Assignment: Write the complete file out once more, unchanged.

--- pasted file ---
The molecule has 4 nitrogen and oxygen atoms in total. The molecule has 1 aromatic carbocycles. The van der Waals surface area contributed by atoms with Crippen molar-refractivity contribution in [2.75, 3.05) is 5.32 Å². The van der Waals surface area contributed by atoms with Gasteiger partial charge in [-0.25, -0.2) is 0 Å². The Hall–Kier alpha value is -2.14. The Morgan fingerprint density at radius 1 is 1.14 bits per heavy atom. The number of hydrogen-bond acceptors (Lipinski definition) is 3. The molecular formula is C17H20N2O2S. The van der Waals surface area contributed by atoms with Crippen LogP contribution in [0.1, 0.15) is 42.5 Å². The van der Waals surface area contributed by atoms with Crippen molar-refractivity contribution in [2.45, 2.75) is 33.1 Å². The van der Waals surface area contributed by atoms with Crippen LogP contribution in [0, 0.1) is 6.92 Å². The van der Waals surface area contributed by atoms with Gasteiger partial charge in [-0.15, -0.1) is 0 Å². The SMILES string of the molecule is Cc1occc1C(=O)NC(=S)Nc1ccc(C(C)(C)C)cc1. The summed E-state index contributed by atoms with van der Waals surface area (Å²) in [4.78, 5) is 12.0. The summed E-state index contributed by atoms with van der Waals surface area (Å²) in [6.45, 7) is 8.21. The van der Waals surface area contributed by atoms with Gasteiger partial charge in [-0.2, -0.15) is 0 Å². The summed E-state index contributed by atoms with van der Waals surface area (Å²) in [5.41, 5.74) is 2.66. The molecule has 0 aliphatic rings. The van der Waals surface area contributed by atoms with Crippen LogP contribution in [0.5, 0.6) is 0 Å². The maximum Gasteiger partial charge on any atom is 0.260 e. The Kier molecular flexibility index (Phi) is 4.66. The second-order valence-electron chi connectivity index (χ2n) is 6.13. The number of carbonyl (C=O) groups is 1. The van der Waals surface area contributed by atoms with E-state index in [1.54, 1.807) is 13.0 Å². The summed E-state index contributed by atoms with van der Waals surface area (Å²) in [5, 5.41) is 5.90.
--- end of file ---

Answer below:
The molecule has 4 nitrogen and oxygen atoms in total. The molecule has 1 aromatic carbocycles. The van der Waals surface area contributed by atoms with Crippen molar-refractivity contribution in [2.75, 3.05) is 5.32 Å². The van der Waals surface area contributed by atoms with Gasteiger partial charge in [-0.25, -0.2) is 0 Å². The Hall–Kier alpha value is -2.14. The Morgan fingerprint density at radius 1 is 1.14 bits per heavy atom. The number of hydrogen-bond acceptors (Lipinski definition) is 3. The molecular formula is C17H20N2O2S. The van der Waals surface area contributed by atoms with Crippen LogP contribution in [0.1, 0.15) is 42.5 Å². The van der Waals surface area contributed by atoms with Crippen molar-refractivity contribution in [2.45, 2.75) is 33.1 Å². The van der Waals surface area contributed by atoms with Crippen LogP contribution in [0, 0.1) is 6.92 Å². The van der Waals surface area contributed by atoms with Gasteiger partial charge in [-0.15, -0.1) is 0 Å². The SMILES string of the molecule is Cc1occc1C(=O)NC(=S)Nc1ccc(C(C)(C)C)cc1. The summed E-state index contributed by atoms with van der Waals surface area (Å²) in [4.78, 5) is 12.0. The summed E-state index contributed by atoms with van der Waals surface area (Å²) in [6.45, 7) is 8.21. The van der Waals surface area contributed by atoms with Gasteiger partial charge in [-0.2, -0.15) is 0 Å². The summed E-state index contributed by atoms with van der Waals surface area (Å²) in [5.41, 5.74) is 2.66. The molecule has 0 aliphatic rings. The van der Waals surface area contributed by atoms with Crippen LogP contribution in [0.5, 0.6) is 0 Å². The maximum Gasteiger partial charge on any atom is 0.260 e. The Kier molecular flexibility index (Phi) is 4.66. The second-order valence-electron chi connectivity index (χ2n) is 6.13. The number of carbonyl (C=O) groups is 1. The van der Waals surface area contributed by atoms with E-state index in [1.54, 1.807) is 13.0 Å². The summed E-state index contributed by atoms with van der Waals surface area (Å²) in [5, 5.41) is 5.90.